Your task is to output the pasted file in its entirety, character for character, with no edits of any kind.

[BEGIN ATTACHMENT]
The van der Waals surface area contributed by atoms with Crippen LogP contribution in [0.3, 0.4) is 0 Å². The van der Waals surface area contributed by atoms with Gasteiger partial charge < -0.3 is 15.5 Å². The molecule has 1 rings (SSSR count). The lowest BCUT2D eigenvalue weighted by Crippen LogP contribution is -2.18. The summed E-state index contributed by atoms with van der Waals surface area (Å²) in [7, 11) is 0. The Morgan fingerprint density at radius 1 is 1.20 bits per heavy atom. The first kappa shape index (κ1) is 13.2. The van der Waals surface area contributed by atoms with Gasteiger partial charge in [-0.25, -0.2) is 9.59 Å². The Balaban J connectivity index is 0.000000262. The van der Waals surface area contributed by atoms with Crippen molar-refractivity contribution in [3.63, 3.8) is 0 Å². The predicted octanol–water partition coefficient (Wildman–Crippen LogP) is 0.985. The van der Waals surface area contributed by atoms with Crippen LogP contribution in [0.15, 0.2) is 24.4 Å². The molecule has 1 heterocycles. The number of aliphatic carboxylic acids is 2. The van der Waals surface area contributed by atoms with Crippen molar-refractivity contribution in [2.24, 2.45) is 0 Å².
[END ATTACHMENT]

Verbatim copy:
The van der Waals surface area contributed by atoms with Crippen LogP contribution in [0.3, 0.4) is 0 Å². The van der Waals surface area contributed by atoms with Gasteiger partial charge < -0.3 is 15.5 Å². The molecule has 1 rings (SSSR count). The lowest BCUT2D eigenvalue weighted by Crippen LogP contribution is -2.18. The summed E-state index contributed by atoms with van der Waals surface area (Å²) in [7, 11) is 0. The Morgan fingerprint density at radius 1 is 1.20 bits per heavy atom. The first kappa shape index (κ1) is 13.2. The van der Waals surface area contributed by atoms with Gasteiger partial charge in [-0.25, -0.2) is 9.59 Å². The Balaban J connectivity index is 0.000000262. The van der Waals surface area contributed by atoms with Crippen molar-refractivity contribution in [3.63, 3.8) is 0 Å². The predicted octanol–water partition coefficient (Wildman–Crippen LogP) is 0.985. The van der Waals surface area contributed by atoms with Crippen LogP contribution in [0.15, 0.2) is 24.4 Å². The molecule has 1 heterocycles. The number of aliphatic carboxylic acids is 2. The van der Waals surface area contributed by atoms with Crippen molar-refractivity contribution in [2.24, 2.45) is 0 Å².